DailyWritingTips

Correct Use of Punctuation: See How Proper Punctuation Can Alter the Meaning of Your Sentences

Above all else, punctuation is the key to unlocking good writing. Punctuation in writing is like notes in music. They provide rhythm and emphasis to your sentences. But that’s only possible if you use them correctly!

In this next writing tip, you’ll get to know the 14 types of punctuation marks, their usage and some examples. I also provided a chart of the symbols and their punctuation names to give you a cheat sheet!

Punctuation and Typographical Marks Chart

Below is a list of 14 fundamental punctuation marks. You probably know some of these symbols already. But others are rarely found in formal and informal writing. Save this forever!

Symbols

Symbols

Symbols

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Symbols

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Symbols

Symbols

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Punctuation Names

Punctuation Names

Punctuation Names

Punctuation Names

Punctuation Names

Punctuation Names

Punctuation Names

Punctuation Names

Punctuation Names

Punctuation Names

Punctuation Names

Punctuation Names

Punctuation Names

Punctuation Names

Examples

Examples

Examples

Examples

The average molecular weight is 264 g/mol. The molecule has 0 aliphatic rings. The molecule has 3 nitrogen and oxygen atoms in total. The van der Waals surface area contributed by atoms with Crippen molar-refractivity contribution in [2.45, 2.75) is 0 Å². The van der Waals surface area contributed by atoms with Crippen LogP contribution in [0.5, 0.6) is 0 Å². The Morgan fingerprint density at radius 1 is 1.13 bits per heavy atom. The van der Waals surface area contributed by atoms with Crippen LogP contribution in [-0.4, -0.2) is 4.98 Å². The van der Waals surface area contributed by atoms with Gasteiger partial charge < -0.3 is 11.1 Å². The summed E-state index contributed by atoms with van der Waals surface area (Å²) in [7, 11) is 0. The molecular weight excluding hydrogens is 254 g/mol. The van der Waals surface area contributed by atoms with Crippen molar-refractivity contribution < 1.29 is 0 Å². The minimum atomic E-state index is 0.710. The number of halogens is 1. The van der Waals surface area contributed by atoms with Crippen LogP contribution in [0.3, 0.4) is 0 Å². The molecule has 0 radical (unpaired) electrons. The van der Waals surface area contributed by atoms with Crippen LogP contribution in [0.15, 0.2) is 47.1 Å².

Examples

Examples

Examples

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Examples

.

Period

I got this pouch embossed.

?

Question mark

How many toy trains does he have?

!

Exclamation point

Wow! You’re a good driver.

,

Comma

I like the film, but the color grading is poor.

:

Colon

Here are some fun ideas for the party: dance-off, board games, scavenger hunt.

;

Semicolon

I’ll visit you once I finish work; that’s a promise.

Hyphen

I have ninety-nine problems, but chicken tenders can solve all of them.

Dash

How long is a Tokyo–LA flight?

The cat—and I’m afraid of four-legged animals—was so adorable.

( )

Parentheses

His favorite team (Los Angeles Clippers) has a chance to win the title.

[ ] { }

Brackets

The staff writer said the “[head] of basketball operations was disappointed.”

The colors {red, green, lilac, red} are for the accent wall.

“ ”

Quotation marks

Dylan called it a “splendid affair.”

Apostrophe

Some of Jerry’s gadgets are missing.

`

Ellipsis

According to the staff writer, the “president… was disappointed.”

/

Slash

Sheila can’t decide whether to go for a run or stay home and relax/watch a movie.

Types of Punctuation Marks

Types-of-Punctuation-Marks

Let’s touch on the most common types of punctuation marks and how to use them. 

1. Period (.)

The period is one of the most common punctuation marks. Anyone knows the answer to “What is a period used for?” because it’s simply for ending declarative sentences. You can also use it to finish imperative sentences. 

A period also indicates complete sentences. Using it to separate sentences helps make your writing clearer. Here are some examples:

  • Please take care of the shoes I’m lending you.
  • She’s going to the gym tomorrow.
  • Monte Carlo is my comfort movie every time I feel lonely.

You’ll also find a period in abbreviations, as in “Mrs.” and “Mr.”

2. Question Mark (?)

In grammar, a question mark is a familiar punctuation mark used to end interrogative sentences. It’s known for being a one-job punctuation mark because it simply communicates questions. These sentences can be in the form of a direct question or an indirect question.

A direct question is an interrogative sentence that asks an “ordinary” question. For example:

  • How does it feel to be living my dream?